Thursday, March 21, 2013

Book Review: Weakness is Not Sin, by Wendy Ulrich

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Weakness is Not Sin by Wendy Ulrich is about how weakness and sin are different.  It explores how repentance (the appropriate response to sin) and humility (the appropriate response to weakness) both resemble each other and differ, but focuses on how humility will help us bring the grace of Christ to work on our weaknesses and how it can help us turn those weaknesses into strengths.   

While it is clear that sin must be repented of, Ulrich points out that trying to repent of weakness will not work; we can’t promise never to be weak again.  Instead, weakness is an invitation to be humble and turn to God for divine help (grace) and this is how Saints must continue to use the Atonement in their lives.

Ulrich shows we need to learn to discern the difference between when we have sinned and when we have merely been weak.   She lists different kinds of weaknesses and classifies them so that the reader can see how they aren’t sin but are simply part of the mortal condition, such as physical disease, emotional/mental illness, susceptibility to temptation, predispositions we are born with, emotional suffering from trauma, deficits of upbringing and culture, limitations on time and  energy, and so on.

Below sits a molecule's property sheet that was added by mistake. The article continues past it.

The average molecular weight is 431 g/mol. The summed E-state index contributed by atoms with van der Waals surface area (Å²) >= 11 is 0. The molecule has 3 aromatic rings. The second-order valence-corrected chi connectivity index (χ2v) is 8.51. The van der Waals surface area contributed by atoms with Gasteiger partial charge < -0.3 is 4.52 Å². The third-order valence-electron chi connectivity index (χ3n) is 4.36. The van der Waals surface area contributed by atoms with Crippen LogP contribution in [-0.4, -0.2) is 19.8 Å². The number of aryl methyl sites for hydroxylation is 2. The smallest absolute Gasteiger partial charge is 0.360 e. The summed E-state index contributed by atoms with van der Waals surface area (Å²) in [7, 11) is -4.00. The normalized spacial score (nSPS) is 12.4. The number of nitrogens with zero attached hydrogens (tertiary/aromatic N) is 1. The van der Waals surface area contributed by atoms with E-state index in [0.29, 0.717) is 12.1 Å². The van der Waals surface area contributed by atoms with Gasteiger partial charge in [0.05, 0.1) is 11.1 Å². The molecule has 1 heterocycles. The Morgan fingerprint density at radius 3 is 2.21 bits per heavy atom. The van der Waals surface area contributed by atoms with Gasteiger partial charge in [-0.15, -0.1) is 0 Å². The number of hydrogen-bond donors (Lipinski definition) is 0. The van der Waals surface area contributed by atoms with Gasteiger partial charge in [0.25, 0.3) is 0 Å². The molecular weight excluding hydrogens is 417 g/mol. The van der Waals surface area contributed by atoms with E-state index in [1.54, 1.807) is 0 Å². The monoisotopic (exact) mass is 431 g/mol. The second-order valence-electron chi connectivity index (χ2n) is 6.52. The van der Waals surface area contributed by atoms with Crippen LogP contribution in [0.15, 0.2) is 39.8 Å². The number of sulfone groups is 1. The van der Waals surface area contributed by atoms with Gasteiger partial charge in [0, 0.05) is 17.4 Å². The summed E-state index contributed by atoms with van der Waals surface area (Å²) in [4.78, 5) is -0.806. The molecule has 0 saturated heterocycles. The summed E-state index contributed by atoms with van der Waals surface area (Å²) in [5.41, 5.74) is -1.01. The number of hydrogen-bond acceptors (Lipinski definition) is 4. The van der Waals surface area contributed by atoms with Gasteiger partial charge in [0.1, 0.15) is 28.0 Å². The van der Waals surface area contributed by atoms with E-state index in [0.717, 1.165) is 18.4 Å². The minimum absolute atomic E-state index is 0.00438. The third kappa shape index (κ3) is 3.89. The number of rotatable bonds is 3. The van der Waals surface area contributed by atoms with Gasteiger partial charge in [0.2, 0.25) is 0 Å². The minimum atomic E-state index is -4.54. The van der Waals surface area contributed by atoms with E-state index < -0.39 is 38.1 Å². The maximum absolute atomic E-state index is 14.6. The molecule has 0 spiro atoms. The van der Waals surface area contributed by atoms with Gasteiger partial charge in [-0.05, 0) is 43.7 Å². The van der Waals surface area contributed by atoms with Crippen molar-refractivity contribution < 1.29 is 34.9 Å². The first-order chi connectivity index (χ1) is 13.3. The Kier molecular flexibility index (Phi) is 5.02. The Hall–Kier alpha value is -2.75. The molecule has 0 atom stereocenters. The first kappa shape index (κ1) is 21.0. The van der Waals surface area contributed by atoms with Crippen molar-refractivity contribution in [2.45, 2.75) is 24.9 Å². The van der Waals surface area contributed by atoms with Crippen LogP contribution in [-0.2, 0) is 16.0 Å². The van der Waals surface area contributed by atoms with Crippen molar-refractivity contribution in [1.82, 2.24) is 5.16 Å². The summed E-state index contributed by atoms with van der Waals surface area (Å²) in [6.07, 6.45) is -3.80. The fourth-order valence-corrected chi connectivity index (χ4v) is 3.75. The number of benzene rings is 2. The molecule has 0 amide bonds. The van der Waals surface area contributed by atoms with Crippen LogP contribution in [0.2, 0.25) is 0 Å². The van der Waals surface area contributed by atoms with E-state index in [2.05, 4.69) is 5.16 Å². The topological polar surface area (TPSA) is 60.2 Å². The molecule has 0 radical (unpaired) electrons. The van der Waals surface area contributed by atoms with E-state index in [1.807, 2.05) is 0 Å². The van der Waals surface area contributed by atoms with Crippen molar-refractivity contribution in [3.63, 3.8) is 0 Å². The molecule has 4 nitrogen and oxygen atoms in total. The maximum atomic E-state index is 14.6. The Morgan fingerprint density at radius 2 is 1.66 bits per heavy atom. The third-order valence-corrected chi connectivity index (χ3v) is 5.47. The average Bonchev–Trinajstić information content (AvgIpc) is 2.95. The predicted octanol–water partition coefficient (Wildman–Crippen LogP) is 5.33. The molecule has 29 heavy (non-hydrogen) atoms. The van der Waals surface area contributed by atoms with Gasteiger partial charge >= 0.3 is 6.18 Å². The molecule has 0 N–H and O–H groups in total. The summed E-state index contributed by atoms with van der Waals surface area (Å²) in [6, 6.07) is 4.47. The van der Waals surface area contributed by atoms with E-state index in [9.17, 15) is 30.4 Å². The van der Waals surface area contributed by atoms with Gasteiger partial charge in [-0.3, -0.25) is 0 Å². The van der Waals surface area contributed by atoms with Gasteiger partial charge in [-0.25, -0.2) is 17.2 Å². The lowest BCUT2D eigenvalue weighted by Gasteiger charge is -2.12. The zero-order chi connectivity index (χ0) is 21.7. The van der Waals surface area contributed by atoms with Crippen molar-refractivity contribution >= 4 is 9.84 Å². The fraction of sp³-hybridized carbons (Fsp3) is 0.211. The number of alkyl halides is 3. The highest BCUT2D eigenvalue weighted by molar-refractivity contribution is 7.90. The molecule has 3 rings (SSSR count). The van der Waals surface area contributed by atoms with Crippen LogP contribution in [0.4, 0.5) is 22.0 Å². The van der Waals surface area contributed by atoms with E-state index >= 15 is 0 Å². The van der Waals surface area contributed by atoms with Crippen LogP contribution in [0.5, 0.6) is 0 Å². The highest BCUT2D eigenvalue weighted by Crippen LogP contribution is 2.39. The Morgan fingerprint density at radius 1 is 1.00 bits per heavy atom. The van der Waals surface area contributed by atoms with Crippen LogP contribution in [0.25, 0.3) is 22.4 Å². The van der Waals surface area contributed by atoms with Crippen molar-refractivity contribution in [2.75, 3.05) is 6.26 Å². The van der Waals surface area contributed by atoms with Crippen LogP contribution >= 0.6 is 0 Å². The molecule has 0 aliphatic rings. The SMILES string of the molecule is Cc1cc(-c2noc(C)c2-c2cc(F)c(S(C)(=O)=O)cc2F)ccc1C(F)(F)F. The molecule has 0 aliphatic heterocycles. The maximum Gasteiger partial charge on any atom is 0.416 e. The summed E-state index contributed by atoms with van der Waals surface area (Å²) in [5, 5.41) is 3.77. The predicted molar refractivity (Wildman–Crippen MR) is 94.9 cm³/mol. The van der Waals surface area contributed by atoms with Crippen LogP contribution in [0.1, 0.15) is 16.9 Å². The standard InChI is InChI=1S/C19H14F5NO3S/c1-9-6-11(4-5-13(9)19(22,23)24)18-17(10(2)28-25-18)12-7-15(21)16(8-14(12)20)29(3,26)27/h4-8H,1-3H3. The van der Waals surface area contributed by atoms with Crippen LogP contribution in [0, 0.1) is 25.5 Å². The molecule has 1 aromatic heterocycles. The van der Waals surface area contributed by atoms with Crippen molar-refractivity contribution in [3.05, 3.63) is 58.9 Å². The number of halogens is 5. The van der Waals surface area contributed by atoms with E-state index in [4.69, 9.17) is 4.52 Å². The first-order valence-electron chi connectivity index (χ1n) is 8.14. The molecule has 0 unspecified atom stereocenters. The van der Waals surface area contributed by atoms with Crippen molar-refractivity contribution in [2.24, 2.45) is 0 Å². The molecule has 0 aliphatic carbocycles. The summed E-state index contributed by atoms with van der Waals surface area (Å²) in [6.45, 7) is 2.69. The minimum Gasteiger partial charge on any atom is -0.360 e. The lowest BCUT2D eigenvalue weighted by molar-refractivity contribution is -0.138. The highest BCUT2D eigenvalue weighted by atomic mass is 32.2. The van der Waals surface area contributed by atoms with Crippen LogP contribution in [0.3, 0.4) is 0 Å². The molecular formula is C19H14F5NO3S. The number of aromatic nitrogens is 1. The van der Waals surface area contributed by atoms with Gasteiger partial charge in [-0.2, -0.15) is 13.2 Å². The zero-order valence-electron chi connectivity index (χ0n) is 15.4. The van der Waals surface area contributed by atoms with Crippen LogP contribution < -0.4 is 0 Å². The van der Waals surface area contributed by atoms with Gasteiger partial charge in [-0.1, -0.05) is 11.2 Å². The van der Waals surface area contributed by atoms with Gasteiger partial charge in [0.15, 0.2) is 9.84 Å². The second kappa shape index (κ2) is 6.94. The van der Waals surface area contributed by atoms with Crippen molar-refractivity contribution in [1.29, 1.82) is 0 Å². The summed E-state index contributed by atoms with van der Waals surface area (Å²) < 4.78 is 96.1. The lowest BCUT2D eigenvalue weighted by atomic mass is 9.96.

Ulrich also makes distinction between humility and shame, showing that shame can make us “embarrassed before God, turning ‘divine discontent’ over our weaknesses into discouragement or humiliation as we imagine His shaking finger” while humility, on the other hand, informs us of our true relationship with God and our equality with our brothers and sisters.  She does this so that we don’t accidently confuse shame with humility and think shame is a virtue. 

Previous to reading this book, I lived by the notion that weaknesses were something I needed to repent of, and I would wonder why I couldn’t seem to get away from them.  (I have New Years resolutions that I have carried over several years because I felt like I hadn’t made any progress.) 

I loved that Ulrich swept my misconceptions away in the very first chapter with a carefully constructed line of reasoning that helped me to perfectly understand how humility could help me and how humility would help me access the Lord’s grace through the Atonement.   I felt like my knowledge of what Christ’s Atonement could do for me doubled in size and I felt that I learned enough to apply the principles in my life.  I also feel that I understand humility better.  Humility has been extremely hard for me to pin down and get my head around, but by identifying humility as a process, Ulrich has taught me that humility can look like different things, depending on where I am in the process.